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"The Bridal Veil Falls" by Mark Crimmins

You perch on a dry dead tree trunk that was rammed into the riverbank during the spring runoff, your feet dangling towards the icy clear water of the Provo River, which roars down Provo Canyon to your left. The Bridal Veil Falls tumble over the rock faces six hundred feet above you on the canyon’s southern rim. An old tram car is suspended up there near the cliff edge, dangling like a spider’s prey from the filament of the disused line. Behind it, the Eagle’s Nest Lodge balances precariously on the canyon rim, as it has for as long as you can remember.


But, abandoned for a decade, it has fallen into disuse. The cable car station at the bottom of the dormant tramway is boarded up. The stations and the lodge were badly damaged during an avalanche in 1996, ten years after you last visited the lodge disco.


Club Xeno.


For five years it was one of your favorite haunts.


You used to drive up here on Wednesday nights and pay five dollars for admission to Xeno, which included the cable car rides there and back again. For some reason—one being that it was no place for acrophobiacs—the club was never too popular. The dance floor, while never empty, was also never full: instinct, perhaps, on the part of the revellers—if they got a collective rhythm going, they could loosen the whole structure (teetering as it did on the precipice edge) and boogie themselves right into the next life.


The rockfall that destroyed the cable car stations and the brush fire that ravaged the lodge have annihilated time. You have returned, as many have, to find your living memories more alive than the phenomena that forged them, and thus you sit here and gaze upon the ruins of your past: the whole Bridal Veil Falls area is obsolete. Desolate. Its facilities—the lodge, the cable car stations and cables and all attendant minor structures—are slated for demolition. The entire site, now little more than a temptation for daredevils, has become a hazard.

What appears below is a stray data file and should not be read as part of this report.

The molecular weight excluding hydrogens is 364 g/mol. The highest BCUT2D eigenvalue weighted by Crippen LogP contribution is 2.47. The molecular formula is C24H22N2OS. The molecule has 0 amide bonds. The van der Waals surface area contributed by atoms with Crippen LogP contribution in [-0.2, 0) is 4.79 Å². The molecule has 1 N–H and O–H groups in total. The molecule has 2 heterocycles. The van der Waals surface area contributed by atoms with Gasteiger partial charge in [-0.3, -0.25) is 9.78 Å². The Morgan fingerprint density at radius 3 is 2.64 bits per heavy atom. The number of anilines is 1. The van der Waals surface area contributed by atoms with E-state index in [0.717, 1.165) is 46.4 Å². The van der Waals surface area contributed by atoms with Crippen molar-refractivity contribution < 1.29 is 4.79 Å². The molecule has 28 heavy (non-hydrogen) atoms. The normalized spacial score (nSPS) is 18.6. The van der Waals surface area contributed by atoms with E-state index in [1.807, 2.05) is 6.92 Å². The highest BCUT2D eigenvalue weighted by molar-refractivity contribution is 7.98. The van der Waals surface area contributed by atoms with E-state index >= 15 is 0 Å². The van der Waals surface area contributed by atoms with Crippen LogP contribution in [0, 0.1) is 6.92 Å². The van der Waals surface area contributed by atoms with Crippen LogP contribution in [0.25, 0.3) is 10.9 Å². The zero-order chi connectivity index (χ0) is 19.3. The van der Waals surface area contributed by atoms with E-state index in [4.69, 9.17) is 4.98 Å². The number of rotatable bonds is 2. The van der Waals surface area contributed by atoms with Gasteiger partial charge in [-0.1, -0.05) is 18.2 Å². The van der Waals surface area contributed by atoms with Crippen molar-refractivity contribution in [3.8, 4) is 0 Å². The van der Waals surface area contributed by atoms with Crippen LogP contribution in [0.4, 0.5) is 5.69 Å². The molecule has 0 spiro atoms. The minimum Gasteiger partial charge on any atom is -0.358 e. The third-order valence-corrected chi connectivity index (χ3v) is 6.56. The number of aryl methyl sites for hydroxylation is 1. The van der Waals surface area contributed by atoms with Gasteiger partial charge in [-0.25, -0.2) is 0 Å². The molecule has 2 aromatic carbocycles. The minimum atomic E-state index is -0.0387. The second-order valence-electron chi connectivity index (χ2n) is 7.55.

And as you sit here and brood on these things, your reflections become a meditation on time: The future is a vast tectonic plate diving into the past through the subduction zone of the present.


Alpha and Omega: all comes at last to nothing.


You look again at the waterfall soon to be restored to its pristine beauty.


But behind the beauty of the bridal veil you glimpse the hideous face of Kali, and, in the mist rising from the plunging falls, Shiva himself performs his dance of destruction.



Mark Crimmins's first book, travel memoir Sydneyside Reflections, was published by Everytime Press in 2020. His short stories and flash fictions and nonfictions have been published in over seventy literary magazines and journals, including Chicago Quarterly Review, Fiction Southeast, Portland Review, Tampa Review, Apalachee Review, Flash Frontier, Atticus Review, Kyoto Journal, Columbia Journal, and Flash: The International Short Short Story Magazine. He is seeking a publisher for his experimental travel memoir, An American Safari: "The Bridal Veil Falls" is the sixth individual section of that manuscript to be published. Mark taught Twentieth-Century Literature and Literary Theory at the University of Toronto from 1999 to 2016. He currently teaches English studies at the Chinese University of Hong Kong, Shenzhen. For more, see www.markcrimmins.com.

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